As for my statement about ‘precious few in the scientific community’, you can find a radio interview I personally conducted with Dr. McPherson a year ago when I brought up the same topic. It should be fairly obvious by now that climate scientists are in the cross-hairs of the denialists. Naomi Oreskes and Michael Mann have both written about being vilified for stating views about climate at odds with the larger narrative, and the ‘climate-gate’ e-mail debacle has made other scientists extremely reluctant to be out front with their views. If you’re in academia (or private industry) and you want to ride off the reservation, you’d best hold off until your pension paperwork is in. Colin Campbell, geologist and founder of the Association for Study of Peak Oil is exhibit A.
Dr. McPherson has always made it clear that he’s doing secondary research. He’s not a climate scientist–his specialty is in evolutionary biology, where he would have expertise in issues such as the ability of mammals to thermo-regulate in higher temperatures (and the ability of food plants to photosynthesize). One swallow does not a summer make–individual details may be wrong, but the larger picture is of near term extinction, The central points of Dr. McPherson’s body of work hold up–we’re on the way to markedly higher temperatures than humans have seen before, and the threats of ocean heating are setting off numerous irreversible feedback loops including surges in sea level and release of methane from melting permafrost and the firing of the ‘clathrate gun’.
First, it’s not my website.
“Life is too short for me to work through a point-by-point refutation.”
Yet you seem to accept McPherson’s conclusions without question, even though he has attempted no refutation and always shrugs off serious criticism as “denial”.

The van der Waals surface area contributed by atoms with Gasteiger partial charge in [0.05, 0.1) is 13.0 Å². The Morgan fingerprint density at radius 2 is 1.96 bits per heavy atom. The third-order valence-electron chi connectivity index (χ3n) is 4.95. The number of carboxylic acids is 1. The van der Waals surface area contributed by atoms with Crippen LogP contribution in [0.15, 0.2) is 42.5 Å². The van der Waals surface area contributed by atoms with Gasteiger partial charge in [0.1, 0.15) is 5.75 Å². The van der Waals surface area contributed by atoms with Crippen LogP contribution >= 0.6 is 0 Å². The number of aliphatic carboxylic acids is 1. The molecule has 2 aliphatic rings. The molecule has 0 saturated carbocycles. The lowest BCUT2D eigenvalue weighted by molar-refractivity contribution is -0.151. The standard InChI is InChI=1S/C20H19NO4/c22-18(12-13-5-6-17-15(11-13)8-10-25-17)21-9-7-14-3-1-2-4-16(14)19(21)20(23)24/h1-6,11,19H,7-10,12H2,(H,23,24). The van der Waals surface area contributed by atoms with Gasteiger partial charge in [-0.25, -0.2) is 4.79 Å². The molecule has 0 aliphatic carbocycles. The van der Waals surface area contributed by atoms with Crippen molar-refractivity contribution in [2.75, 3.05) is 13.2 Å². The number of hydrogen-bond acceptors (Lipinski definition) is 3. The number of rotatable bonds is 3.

Not sure what you’re now saying about the 2002 Frank Luntz memo, but if you’re still claiming that it was the origin of the phrase “climate change” I need only point out that the IPCC was created in 1988, and you will know what the “CC” stands for. The term has been used for a long time.
Do you really accept McPherson’s notion that climate scientists secretly agree with him about near-term human extinction, but are afraid to say so? And believe that the overblown “climate-gate” has been enough to make them all hush up?
I know what McPherson’s field is and what he claims to be doing. He uses the work of climate scientists selectively and in a misleading way. Of course “we’re on the way to markedly higher temperatures than humans have seen before” and ocean warming and acidification are underrated problems. But there is no evidence that the “clathrate gun”, if it exists, is firing (the Russian field researchers he likes to cite are not making such a claim), and while a significant reduction in the population from various causes can be expected in the coming decades, there is no basis for predicting the near-term human extinction that McPherson expects and welcomes. This is no time for misleading readers by disseminating the idiosyncratic views of an individual who seems more interested in self-publicity than in communicating the real facts of climate change.
The link to the Luntz memo is broken.
I’ve updated the link, thanks for the heads-up.